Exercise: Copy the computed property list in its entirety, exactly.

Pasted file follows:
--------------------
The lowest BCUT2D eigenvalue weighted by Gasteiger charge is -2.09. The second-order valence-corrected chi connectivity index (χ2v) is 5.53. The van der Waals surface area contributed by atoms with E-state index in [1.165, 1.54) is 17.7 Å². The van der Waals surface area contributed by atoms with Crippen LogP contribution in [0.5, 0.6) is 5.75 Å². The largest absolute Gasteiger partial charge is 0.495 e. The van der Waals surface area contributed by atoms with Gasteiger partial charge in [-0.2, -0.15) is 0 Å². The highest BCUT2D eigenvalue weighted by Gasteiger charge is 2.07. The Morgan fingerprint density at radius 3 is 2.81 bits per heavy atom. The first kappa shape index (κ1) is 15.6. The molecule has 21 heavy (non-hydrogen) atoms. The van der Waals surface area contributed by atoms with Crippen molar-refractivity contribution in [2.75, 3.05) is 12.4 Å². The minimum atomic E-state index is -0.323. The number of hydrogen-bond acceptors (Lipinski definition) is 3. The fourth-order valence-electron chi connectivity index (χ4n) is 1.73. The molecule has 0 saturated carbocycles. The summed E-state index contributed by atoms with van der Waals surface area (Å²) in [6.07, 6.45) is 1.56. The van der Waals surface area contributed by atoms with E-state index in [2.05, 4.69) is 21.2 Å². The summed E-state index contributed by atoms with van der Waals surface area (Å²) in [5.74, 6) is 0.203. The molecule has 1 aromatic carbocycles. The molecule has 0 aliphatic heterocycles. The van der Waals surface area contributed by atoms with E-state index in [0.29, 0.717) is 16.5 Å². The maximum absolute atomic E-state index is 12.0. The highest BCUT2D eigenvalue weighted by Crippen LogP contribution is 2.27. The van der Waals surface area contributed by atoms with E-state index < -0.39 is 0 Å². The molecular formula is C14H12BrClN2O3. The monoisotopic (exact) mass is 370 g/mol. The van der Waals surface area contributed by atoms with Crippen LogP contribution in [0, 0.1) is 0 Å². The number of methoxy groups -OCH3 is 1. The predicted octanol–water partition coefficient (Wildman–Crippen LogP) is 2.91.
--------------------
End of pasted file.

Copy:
The lowest BCUT2D eigenvalue weighted by Gasteiger charge is -2.09. The second-order valence-corrected chi connectivity index (χ2v) is 5.53. The van der Waals surface area contributed by atoms with E-state index in [1.165, 1.54) is 17.7 Å². The van der Waals surface area contributed by atoms with Crippen LogP contribution in [0.5, 0.6) is 5.75 Å². The largest absolute Gasteiger partial charge is 0.495 e. The van der Waals surface area contributed by atoms with Gasteiger partial charge in [-0.2, -0.15) is 0 Å². The highest BCUT2D eigenvalue weighted by Gasteiger charge is 2.07. The Morgan fingerprint density at radius 3 is 2.81 bits per heavy atom. The first kappa shape index (κ1) is 15.6. The molecule has 21 heavy (non-hydrogen) atoms. The van der Waals surface area contributed by atoms with Crippen molar-refractivity contribution in [2.75, 3.05) is 12.4 Å². The minimum atomic E-state index is -0.323. The number of hydrogen-bond acceptors (Lipinski definition) is 3. The fourth-order valence-electron chi connectivity index (χ4n) is 1.73. The molecule has 0 saturated carbocycles. The summed E-state index contributed by atoms with van der Waals surface area (Å²) in [6.07, 6.45) is 1.56. The van der Waals surface area contributed by atoms with E-state index in [2.05, 4.69) is 21.2 Å². The summed E-state index contributed by atoms with van der Waals surface area (Å²) in [5.74, 6) is 0.203. The molecule has 1 aromatic carbocycles. The molecule has 0 aliphatic heterocycles. The van der Waals surface area contributed by atoms with E-state index in [0.29, 0.717) is 16.5 Å². The maximum absolute atomic E-state index is 12.0. The highest BCUT2D eigenvalue weighted by Crippen LogP contribution is 2.27. The van der Waals surface area contributed by atoms with E-state index < -0.39 is 0 Å². The molecular formula is C14H12BrClN2O3. The monoisotopic (exact) mass is 370 g/mol. The van der Waals surface area contributed by atoms with Crippen LogP contribution in [0, 0.1) is 0 Å². The number of methoxy groups -OCH3 is 1. The predicted octanol–water partition coefficient (Wildman–Crippen LogP) is 2.91.